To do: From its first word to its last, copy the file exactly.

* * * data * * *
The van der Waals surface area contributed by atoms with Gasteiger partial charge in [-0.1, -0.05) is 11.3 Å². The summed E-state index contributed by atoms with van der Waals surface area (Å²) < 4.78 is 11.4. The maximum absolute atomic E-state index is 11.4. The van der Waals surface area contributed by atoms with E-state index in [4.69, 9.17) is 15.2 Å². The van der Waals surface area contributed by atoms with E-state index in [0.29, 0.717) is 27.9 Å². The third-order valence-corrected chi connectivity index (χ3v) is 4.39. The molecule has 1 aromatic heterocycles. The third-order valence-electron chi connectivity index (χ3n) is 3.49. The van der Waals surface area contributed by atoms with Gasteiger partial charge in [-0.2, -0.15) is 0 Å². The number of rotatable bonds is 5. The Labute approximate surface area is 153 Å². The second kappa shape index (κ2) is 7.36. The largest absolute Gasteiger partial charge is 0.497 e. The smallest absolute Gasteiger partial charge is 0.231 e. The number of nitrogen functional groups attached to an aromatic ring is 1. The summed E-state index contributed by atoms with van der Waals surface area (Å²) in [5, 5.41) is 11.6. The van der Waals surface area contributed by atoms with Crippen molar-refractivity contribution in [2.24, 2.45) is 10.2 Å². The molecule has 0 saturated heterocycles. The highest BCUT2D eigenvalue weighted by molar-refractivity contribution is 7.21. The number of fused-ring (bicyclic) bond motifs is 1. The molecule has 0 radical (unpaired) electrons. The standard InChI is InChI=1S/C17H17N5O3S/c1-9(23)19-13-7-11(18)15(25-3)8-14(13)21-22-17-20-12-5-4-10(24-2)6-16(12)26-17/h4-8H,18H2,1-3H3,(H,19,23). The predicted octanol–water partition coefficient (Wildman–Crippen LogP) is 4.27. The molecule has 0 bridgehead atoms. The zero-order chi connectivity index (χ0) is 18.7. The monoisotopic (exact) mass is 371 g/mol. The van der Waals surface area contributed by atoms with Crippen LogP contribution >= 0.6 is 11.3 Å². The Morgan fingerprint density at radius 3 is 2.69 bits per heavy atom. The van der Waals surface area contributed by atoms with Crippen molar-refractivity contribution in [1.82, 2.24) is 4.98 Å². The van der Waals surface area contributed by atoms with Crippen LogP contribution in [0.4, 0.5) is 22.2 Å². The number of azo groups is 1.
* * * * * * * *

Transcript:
The van der Waals surface area contributed by atoms with Gasteiger partial charge in [-0.1, -0.05) is 11.3 Å². The summed E-state index contributed by atoms with van der Waals surface area (Å²) < 4.78 is 11.4. The maximum absolute atomic E-state index is 11.4. The van der Waals surface area contributed by atoms with E-state index in [4.69, 9.17) is 15.2 Å². The van der Waals surface area contributed by atoms with E-state index in [0.29, 0.717) is 27.9 Å². The third-order valence-corrected chi connectivity index (χ3v) is 4.39. The molecule has 1 aromatic heterocycles. The third-order valence-electron chi connectivity index (χ3n) is 3.49. The van der Waals surface area contributed by atoms with Gasteiger partial charge in [-0.2, -0.15) is 0 Å². The number of rotatable bonds is 5. The Labute approximate surface area is 153 Å². The second kappa shape index (κ2) is 7.36. The largest absolute Gasteiger partial charge is 0.497 e. The smallest absolute Gasteiger partial charge is 0.231 e. The number of nitrogen functional groups attached to an aromatic ring is 1. The summed E-state index contributed by atoms with van der Waals surface area (Å²) in [5, 5.41) is 11.6. The van der Waals surface area contributed by atoms with Crippen molar-refractivity contribution in [2.24, 2.45) is 10.2 Å². The molecule has 0 saturated heterocycles. The highest BCUT2D eigenvalue weighted by molar-refractivity contribution is 7.21. The number of fused-ring (bicyclic) bond motifs is 1. The molecule has 0 radical (unpaired) electrons. The standard InChI is InChI=1S/C17H17N5O3S/c1-9(23)19-13-7-11(18)15(25-3)8-14(13)21-22-17-20-12-5-4-10(24-2)6-16(12)26-17/h4-8H,18H2,1-3H3,(H,19,23). The predicted octanol–water partition coefficient (Wildman–Crippen LogP) is 4.27. The molecule has 0 bridgehead atoms. The zero-order chi connectivity index (χ0) is 18.7. The monoisotopic (exact) mass is 371 g/mol. The van der Waals surface area contributed by atoms with Crippen LogP contribution >= 0.6 is 11.3 Å². The Morgan fingerprint density at radius 3 is 2.69 bits per heavy atom. The van der Waals surface area contributed by atoms with Crippen molar-refractivity contribution in [1.82, 2.24) is 4.98 Å². The van der Waals surface area contributed by atoms with Crippen LogP contribution in [0.4, 0.5) is 22.2 Å². The number of azo groups is 1.